Halting Hysterectomies: Unique uterine fibroid treatment

Nearly 80 percent of women in the U.S. will suffer with uterine fibroids at some point in their lives. One in four of those will need treatment.

The benign tumors can cause cramping, heavy periods, and frequent urination. Now new technology is helping treat fibroids without removing the uterus.

Tracy Patches had numerous tumors, called fibroids, causing bladder issues and bloating.

"I had one that was a cantaloupe size,” says Tracy Patches who suffered with uterine fibroids. “I had another that was an orange size."

Every year 300,000 American women have hysterectomies because of fibroids. Tracy considered it but was worried about the possible six week recovery time. So she opted for a minimally invasive treatment that Doctor Atul Gupta helped develop. The new procedure involves fusing a patient's existing MRI with 3D imagery to create a detailed map of the uterus and fibroids.

"And so the red is our human GPS and we're guiding our catheters and wires into these little tiny uterine arteries using the roadmap from the MRI," explains Dr. Atul Gupta the Director of Interventional Radiology at Paoli Hospita Main Line Health.

Tiny plastic microspheres are injected to cut off the fibroids' blood supply. They die and are absorbed by the body. The technique uses up to 70 percent less radiation and 50 percent less x-ray dye.

"There's no stitches, no scarring, no blood loss,” says Dr. Gupta. “And for many women what they appreciate about the procedure so much is we maintain their uterus. We do not remove their uterus."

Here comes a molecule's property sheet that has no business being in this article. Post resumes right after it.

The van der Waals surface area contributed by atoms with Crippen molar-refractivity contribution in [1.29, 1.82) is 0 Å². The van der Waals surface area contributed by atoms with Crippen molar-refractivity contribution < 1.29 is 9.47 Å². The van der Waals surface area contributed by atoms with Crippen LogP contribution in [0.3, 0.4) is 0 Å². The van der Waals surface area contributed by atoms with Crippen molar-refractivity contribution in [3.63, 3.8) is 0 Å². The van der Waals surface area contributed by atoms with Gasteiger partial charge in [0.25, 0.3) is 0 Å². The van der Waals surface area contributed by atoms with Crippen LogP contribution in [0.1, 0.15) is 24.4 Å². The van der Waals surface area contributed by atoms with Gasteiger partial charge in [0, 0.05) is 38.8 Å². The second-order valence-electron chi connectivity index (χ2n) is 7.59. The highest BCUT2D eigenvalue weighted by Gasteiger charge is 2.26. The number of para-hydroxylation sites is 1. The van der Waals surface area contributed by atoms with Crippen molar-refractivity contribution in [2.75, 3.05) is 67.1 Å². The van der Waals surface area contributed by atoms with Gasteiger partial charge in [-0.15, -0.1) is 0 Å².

Tracy was back to work in less than a week symptom free and feeling great.

"It was the best decision I ever made," explains Patches.

Paoli Hospital in Pennsylvania is the only facility in the world offering the new FDA approved treatment. The technique is successful in 90 percent of cases. Otherwise, a hysterectomy can still be performed.


TOPIC: Halting Hysterectomies: Unique uterine fibroid treatment
REPORT: MB # 3528

BACKGROUND: Uterine fibroids are non-cancerous growths of the uterus that often appear during your childbearing years. Also called fibromyomas, leiomyomas or myomas, uterine fibroids aren't associated with an increased risk of uterine cancer and almost never develop into cancer. As many as 3 out of 4 women have uterine fibroids sometime during their lives, but most are unaware of them because they often cause no symptoms. Your doctor may discover fibroids incidentally during a pelvic exam or prenatal ultrasound. In general, uterine fibroids seldom require treatment. Medical therapy and surgical procedures can shrink or remove fibroids if you have discomfort or troublesome symptoms. Rarely, fibroids can require emergency treatment if they cause sudden, sharp pelvic pain or profuse menstrual bleeding. (Source: mayoclinic.com)